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All these functions do the same thing:

def h0(f: Int => Int)(g: Int => Int)(x: Int) = f(g(x))
def h1(f: Int => Int, g: Int => Int)(x: Int) = f(g(x))
def h2(f: Int => Int)(g: Int => Int, x: Int) = f(g(x))
def h3(f: Int => Int, g: Int => Int, x: Int) = f(g(x))

Now I'm in polylemma: In which context should I "split" arguments ?

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1 Answer 1

up vote 2 down vote accepted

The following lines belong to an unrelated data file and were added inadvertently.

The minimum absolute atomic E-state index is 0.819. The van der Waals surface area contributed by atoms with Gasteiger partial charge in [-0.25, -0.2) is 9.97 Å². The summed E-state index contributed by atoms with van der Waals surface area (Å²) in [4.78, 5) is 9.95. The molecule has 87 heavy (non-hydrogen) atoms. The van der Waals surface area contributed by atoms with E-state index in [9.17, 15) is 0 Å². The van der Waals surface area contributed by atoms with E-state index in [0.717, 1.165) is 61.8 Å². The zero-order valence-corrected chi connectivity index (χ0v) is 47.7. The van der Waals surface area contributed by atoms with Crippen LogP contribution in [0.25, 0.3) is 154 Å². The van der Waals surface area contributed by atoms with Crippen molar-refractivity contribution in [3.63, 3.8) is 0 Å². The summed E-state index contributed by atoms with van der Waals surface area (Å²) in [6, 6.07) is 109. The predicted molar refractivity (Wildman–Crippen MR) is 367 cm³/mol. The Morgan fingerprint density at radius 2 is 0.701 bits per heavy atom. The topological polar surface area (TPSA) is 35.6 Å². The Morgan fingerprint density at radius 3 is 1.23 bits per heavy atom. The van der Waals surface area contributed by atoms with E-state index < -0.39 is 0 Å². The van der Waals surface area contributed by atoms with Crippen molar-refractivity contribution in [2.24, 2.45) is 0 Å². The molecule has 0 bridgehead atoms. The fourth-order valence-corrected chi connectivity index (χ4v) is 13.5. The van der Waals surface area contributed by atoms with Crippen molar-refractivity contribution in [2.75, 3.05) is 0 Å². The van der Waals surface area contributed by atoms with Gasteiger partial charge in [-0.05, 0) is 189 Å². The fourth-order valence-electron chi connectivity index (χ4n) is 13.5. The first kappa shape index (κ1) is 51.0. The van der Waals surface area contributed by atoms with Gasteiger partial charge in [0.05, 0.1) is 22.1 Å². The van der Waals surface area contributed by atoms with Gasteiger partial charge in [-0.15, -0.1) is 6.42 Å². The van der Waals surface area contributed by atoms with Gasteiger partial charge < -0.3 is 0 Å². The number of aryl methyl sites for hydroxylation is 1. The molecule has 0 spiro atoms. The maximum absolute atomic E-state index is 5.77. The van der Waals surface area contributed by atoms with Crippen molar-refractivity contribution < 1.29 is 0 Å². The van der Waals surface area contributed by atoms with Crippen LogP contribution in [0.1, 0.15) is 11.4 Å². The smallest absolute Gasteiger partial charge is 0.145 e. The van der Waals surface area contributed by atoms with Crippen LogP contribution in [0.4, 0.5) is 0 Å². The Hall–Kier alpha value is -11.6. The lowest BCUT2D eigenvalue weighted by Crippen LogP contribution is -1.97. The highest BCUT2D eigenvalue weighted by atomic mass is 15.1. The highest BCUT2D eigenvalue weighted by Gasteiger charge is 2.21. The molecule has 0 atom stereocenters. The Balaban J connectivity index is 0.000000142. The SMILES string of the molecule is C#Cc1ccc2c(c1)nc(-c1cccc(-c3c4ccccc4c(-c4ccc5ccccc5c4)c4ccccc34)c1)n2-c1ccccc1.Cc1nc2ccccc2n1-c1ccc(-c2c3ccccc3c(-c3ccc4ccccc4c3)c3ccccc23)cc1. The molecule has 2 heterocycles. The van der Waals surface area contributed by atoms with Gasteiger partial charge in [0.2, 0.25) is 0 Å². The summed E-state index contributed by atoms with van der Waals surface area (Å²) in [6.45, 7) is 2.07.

Split arguments are useful for type inference (as the compiler will go through them one at a time from left to right, so you can fix types on the left without getting into a muddle on the right--but the drawback then is that if you reference a generic type before you can fully infer it, you're stuck with partial progress by the time you hit the next parameter block), and for allowing braces instead of parentheses. So if you want syntax like

h0{ i =>
  math.round(math.pow(0.9123751,-i)).toInt
}{ j =>
  (10*math.sin(j)).toInt
}(2)

then you should split things up as in h0. Otherwise, you can do whatever makes sense for maximum clarity. In particular, h2 above is bad because it groups g and x for no apparent reason. Any of the others could be fine depending on context.

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